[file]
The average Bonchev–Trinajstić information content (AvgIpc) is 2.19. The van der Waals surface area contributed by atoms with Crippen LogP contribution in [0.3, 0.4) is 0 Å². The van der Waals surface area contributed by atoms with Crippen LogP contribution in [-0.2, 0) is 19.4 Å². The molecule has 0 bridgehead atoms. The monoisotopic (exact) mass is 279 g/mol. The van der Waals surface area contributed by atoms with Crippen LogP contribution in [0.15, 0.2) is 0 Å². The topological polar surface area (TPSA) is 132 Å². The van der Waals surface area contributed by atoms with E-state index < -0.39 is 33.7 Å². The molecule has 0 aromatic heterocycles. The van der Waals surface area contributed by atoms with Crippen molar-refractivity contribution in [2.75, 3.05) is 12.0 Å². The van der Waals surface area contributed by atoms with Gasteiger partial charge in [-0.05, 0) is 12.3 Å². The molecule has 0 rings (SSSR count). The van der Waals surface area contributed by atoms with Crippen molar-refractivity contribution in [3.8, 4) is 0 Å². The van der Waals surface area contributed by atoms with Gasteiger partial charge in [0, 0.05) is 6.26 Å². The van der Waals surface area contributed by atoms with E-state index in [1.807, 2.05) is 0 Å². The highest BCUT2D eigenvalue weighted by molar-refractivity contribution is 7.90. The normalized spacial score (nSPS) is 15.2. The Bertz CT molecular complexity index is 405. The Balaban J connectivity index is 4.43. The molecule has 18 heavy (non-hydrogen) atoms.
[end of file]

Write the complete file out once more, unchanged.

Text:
The average Bonchev–Trinajstić information content (AvgIpc) is 2.19. The van der Waals surface area contributed by atoms with Crippen LogP contribution in [0.3, 0.4) is 0 Å². The van der Waals surface area contributed by atoms with Crippen LogP contribution in [-0.2, 0) is 19.4 Å². The molecule has 0 bridgehead atoms. The monoisotopic (exact) mass is 279 g/mol. The van der Waals surface area contributed by atoms with Crippen LogP contribution in [0.15, 0.2) is 0 Å². The topological polar surface area (TPSA) is 132 Å². The van der Waals surface area contributed by atoms with E-state index < -0.39 is 33.7 Å². The molecule has 0 aromatic heterocycles. The van der Waals surface area contributed by atoms with Crippen molar-refractivity contribution in [2.75, 3.05) is 12.0 Å². The van der Waals surface area contributed by atoms with Gasteiger partial charge in [-0.05, 0) is 12.3 Å². The molecule has 0 rings (SSSR count). The van der Waals surface area contributed by atoms with Crippen molar-refractivity contribution in [3.8, 4) is 0 Å². The van der Waals surface area contributed by atoms with Gasteiger partial charge in [0, 0.05) is 6.26 Å². The van der Waals surface area contributed by atoms with E-state index in [1.807, 2.05) is 0 Å². The highest BCUT2D eigenvalue weighted by molar-refractivity contribution is 7.90. The normalized spacial score (nSPS) is 15.2. The Bertz CT molecular complexity index is 405. The Balaban J connectivity index is 4.43. The molecule has 18 heavy (non-hydrogen) atoms.